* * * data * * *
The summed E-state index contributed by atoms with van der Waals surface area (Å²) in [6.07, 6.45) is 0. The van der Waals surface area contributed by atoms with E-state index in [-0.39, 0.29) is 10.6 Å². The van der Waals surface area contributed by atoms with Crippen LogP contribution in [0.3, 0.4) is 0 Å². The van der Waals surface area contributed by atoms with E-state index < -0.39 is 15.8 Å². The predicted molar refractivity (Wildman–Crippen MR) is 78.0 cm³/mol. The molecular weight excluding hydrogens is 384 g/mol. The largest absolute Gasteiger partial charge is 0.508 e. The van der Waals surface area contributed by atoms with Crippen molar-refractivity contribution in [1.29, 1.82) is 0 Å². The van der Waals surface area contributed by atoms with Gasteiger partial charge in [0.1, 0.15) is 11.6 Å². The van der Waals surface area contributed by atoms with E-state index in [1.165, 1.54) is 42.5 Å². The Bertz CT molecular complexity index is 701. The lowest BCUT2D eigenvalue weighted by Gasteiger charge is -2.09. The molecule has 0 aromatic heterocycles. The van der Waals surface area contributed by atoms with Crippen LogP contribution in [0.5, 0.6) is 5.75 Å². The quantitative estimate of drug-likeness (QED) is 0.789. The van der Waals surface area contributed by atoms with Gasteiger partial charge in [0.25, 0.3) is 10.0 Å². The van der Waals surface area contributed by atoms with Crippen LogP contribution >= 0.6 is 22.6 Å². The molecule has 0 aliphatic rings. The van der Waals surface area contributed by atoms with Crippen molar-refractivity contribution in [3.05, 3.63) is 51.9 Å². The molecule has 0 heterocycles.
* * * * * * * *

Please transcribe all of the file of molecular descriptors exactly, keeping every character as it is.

The summed E-state index contributed by atoms with van der Waals surface area (Å²) in [6.07, 6.45) is 0. The van der Waals surface area contributed by atoms with E-state index in [-0.39, 0.29) is 10.6 Å². The van der Waals surface area contributed by atoms with Crippen LogP contribution in [0.3, 0.4) is 0 Å². The van der Waals surface area contributed by atoms with E-state index < -0.39 is 15.8 Å². The predicted molar refractivity (Wildman–Crippen MR) is 78.0 cm³/mol. The molecular weight excluding hydrogens is 384 g/mol. The largest absolute Gasteiger partial charge is 0.508 e. The van der Waals surface area contributed by atoms with Crippen molar-refractivity contribution in [1.29, 1.82) is 0 Å². The van der Waals surface area contributed by atoms with Gasteiger partial charge in [0.1, 0.15) is 11.6 Å². The van der Waals surface area contributed by atoms with E-state index in [1.165, 1.54) is 42.5 Å². The Bertz CT molecular complexity index is 701. The lowest BCUT2D eigenvalue weighted by Gasteiger charge is -2.09. The molecule has 0 aromatic heterocycles. The van der Waals surface area contributed by atoms with Crippen LogP contribution in [0.5, 0.6) is 5.75 Å². The quantitative estimate of drug-likeness (QED) is 0.789. The van der Waals surface area contributed by atoms with Gasteiger partial charge in [0.25, 0.3) is 10.0 Å². The van der Waals surface area contributed by atoms with Crippen LogP contribution >= 0.6 is 22.6 Å². The molecule has 0 aliphatic rings. The van der Waals surface area contributed by atoms with Crippen molar-refractivity contribution in [3.05, 3.63) is 51.9 Å². The molecule has 0 heterocycles.